Step1: Configure your remote Procedure transaction. You need to enable it on both databases


Step2: Change following options from “False” to “True” in link server settings

EXEC master.dbo.sp_serveroption @server=N'', @optname=N'rpc', @optvalue=N'true'
EXEC master.dbo.sp_serveroption @server=N'', @optname=N'rpc out', @optvalue=N'true'

To understand detail about link server please have a look at this msdn link
Step2: Change following options from “False” to “True” in link server settings

a). Create your procedure on first database as per your requirement. You can call query directly by using AT clause to other database like this

Declare @vstr nvarchar ( 4000);
set @vstr = 'delete from System.dbo.Lookup where id in  (1,2,3)’
exec (@vstr ) AT [LinkServer]

b). Create your procedure on first and second database as per your requirement. You can call procedure from one database to other as follows

Declare @vstr nvarchar ( 4000);
set @vstr = 'System.dbo..update_addr '
exec @vstr p1,p2 -- ParameterValues

Step4: You must apply transaction. Distributed transaction can be applied specifically with Distributed word if not mention. Engine will automatically check weather this transaction is distributed or not and it applies distributed transaction at its own. Complete sample code is as follows

Create PROCEDURE [dbo].[DeleteUsers]
      @UserID     int

Declare @vstr nvarchar ( 4000);

-- Start distributed Transaction
-- 2. Change local author information

delete from  [DeleteUsers] where userid in (@UserID)           
-- 3. Delete data from remote server using link server

set @vstr = 'delete from System.dbo.Lookup where id in  ' + cast(@UserID as nvarchar(15))
exec (@vstr ) AT [LinkServer] 

-- 4. Commit the DTC transaction

If you want to look at the example to call procedure look at the code below or go to this link

/* Using the server configuration parameter for    */
/* implicit server-initiated transactions.       */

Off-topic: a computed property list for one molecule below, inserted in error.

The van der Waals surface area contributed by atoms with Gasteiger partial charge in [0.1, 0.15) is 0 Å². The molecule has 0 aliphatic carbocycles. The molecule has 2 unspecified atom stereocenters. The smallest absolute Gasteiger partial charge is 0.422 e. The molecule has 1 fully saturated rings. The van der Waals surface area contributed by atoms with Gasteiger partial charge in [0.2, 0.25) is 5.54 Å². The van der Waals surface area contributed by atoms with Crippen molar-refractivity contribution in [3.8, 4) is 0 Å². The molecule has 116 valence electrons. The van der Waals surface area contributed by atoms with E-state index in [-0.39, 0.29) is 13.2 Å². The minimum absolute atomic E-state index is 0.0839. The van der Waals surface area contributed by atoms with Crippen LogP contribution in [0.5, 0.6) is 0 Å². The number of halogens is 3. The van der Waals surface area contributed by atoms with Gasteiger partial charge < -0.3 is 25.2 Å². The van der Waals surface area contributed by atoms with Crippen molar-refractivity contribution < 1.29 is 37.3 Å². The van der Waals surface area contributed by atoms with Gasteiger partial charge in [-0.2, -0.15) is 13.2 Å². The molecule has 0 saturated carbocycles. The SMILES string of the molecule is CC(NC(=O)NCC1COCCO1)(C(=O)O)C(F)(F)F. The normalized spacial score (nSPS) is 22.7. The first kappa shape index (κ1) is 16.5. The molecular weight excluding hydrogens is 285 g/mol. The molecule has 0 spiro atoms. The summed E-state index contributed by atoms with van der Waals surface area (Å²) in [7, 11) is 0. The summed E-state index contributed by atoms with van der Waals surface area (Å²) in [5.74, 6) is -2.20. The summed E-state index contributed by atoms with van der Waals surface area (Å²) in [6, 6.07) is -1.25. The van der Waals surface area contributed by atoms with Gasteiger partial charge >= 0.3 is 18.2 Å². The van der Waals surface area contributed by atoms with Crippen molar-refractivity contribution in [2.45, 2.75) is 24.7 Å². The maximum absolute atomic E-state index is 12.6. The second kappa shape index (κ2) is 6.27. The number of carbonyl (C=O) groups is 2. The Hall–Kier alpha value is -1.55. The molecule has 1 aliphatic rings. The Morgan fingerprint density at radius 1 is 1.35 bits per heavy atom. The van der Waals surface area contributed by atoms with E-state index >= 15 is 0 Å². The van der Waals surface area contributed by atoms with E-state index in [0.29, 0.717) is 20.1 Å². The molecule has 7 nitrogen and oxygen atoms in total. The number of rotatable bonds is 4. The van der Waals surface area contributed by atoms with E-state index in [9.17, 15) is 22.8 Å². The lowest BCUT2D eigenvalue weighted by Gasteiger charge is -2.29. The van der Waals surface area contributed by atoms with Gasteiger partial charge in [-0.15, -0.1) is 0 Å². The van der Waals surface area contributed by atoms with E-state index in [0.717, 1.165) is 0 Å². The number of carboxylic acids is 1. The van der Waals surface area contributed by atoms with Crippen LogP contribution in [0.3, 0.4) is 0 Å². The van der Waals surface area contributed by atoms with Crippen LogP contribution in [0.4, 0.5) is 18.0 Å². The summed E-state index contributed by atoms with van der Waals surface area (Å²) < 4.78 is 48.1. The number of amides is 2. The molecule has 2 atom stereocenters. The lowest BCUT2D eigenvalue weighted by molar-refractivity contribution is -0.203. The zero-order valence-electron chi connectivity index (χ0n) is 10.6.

CREATE PROCEDURE change_addr(@au_id varchar(11),   -- author ID
               @addr varchar(40),    -- new address
               @toserver varchar(12) ) -- server name
AS -- procedure follows

declare @execstr varchar(200)

-- 1. Start a Transaction. This transaction will become
--  a DTC distributed transaction when the remote
--  stored procedure is called because the server
--  configuration parameter is set.


-- 2. Change local author information 
update authors set address = @addr where au_id = @au_id

-- 3. Make a string with the server name and procedure
--  to execute 
select @execstr = @toserver '.pubs..update_addr '

-- 4. Update remote server.
--  ( Note that these servers must be added to each other
--   via sp_addserver and sp_addremotelogin )

exec @execstr @au_id, @addr 

-- 5. Commit the DTC transaction 

/* Stored procedure to update an author's address on  */
/* each remote server.                 */
CREATE PROCEDURE update_addr(@au_id varchar(11),   -- author ID
               @addr varchar(40) )   -- new address
AS -- procedure follows
update authors set address = @addr where au_id = @au_id


Anonymous said...

I was suggested this website by my cousin. I am not sure whether this post
is written by him as nobody else know such detailed about my trouble.
You're incredible! Thanks!
Also see my webpage :: Recovery for exchange server

Anonymous said...

To remember i have received this error message every time i need to set RPC options

"Transaction context in use by another session"